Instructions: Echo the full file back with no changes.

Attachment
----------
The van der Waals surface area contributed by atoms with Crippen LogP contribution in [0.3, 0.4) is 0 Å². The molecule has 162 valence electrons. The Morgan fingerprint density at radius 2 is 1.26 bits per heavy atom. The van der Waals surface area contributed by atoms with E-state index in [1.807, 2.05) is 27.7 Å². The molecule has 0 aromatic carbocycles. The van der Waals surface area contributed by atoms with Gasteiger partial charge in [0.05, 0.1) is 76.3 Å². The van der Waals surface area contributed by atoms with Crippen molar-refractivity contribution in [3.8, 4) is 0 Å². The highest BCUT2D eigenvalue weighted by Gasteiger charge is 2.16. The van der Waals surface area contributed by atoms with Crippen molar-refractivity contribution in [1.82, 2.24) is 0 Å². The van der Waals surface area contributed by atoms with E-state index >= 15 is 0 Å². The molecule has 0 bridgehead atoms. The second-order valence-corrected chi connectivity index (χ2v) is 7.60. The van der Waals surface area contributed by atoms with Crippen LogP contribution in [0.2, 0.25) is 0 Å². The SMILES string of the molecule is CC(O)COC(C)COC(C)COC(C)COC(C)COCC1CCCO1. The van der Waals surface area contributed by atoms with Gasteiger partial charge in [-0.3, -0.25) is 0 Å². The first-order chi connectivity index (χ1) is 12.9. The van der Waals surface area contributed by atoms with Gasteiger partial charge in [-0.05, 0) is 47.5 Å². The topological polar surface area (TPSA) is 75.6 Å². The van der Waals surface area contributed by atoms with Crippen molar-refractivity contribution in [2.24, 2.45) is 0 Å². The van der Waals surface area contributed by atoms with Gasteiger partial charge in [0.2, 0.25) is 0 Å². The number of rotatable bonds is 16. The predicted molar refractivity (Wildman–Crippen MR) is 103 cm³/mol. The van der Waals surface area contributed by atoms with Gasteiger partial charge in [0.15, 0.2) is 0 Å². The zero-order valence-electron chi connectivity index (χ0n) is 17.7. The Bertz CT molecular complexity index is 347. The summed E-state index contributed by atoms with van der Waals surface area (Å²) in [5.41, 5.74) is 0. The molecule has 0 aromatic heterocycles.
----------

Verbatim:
The van der Waals surface area contributed by atoms with Crippen LogP contribution in [0.3, 0.4) is 0 Å². The molecule has 162 valence electrons. The Morgan fingerprint density at radius 2 is 1.26 bits per heavy atom. The van der Waals surface area contributed by atoms with E-state index in [1.807, 2.05) is 27.7 Å². The molecule has 0 aromatic carbocycles. The van der Waals surface area contributed by atoms with Gasteiger partial charge in [0.05, 0.1) is 76.3 Å². The van der Waals surface area contributed by atoms with Crippen molar-refractivity contribution in [3.8, 4) is 0 Å². The highest BCUT2D eigenvalue weighted by Gasteiger charge is 2.16. The van der Waals surface area contributed by atoms with Crippen molar-refractivity contribution in [1.82, 2.24) is 0 Å². The van der Waals surface area contributed by atoms with E-state index >= 15 is 0 Å². The molecule has 0 bridgehead atoms. The second-order valence-corrected chi connectivity index (χ2v) is 7.60. The van der Waals surface area contributed by atoms with Crippen LogP contribution in [0.2, 0.25) is 0 Å². The SMILES string of the molecule is CC(O)COC(C)COC(C)COC(C)COC(C)COCC1CCCO1. The van der Waals surface area contributed by atoms with Gasteiger partial charge in [-0.3, -0.25) is 0 Å². The first-order chi connectivity index (χ1) is 12.9. The van der Waals surface area contributed by atoms with Gasteiger partial charge in [-0.05, 0) is 47.5 Å². The topological polar surface area (TPSA) is 75.6 Å². The van der Waals surface area contributed by atoms with Crippen molar-refractivity contribution in [2.24, 2.45) is 0 Å². The van der Waals surface area contributed by atoms with Gasteiger partial charge in [0.2, 0.25) is 0 Å². The number of rotatable bonds is 16. The predicted molar refractivity (Wildman–Crippen MR) is 103 cm³/mol. The van der Waals surface area contributed by atoms with Gasteiger partial charge in [0.15, 0.2) is 0 Å². The zero-order valence-electron chi connectivity index (χ0n) is 17.7. The Bertz CT molecular complexity index is 347. The summed E-state index contributed by atoms with van der Waals surface area (Å²) in [5.41, 5.74) is 0. The molecule has 0 aromatic heterocycles.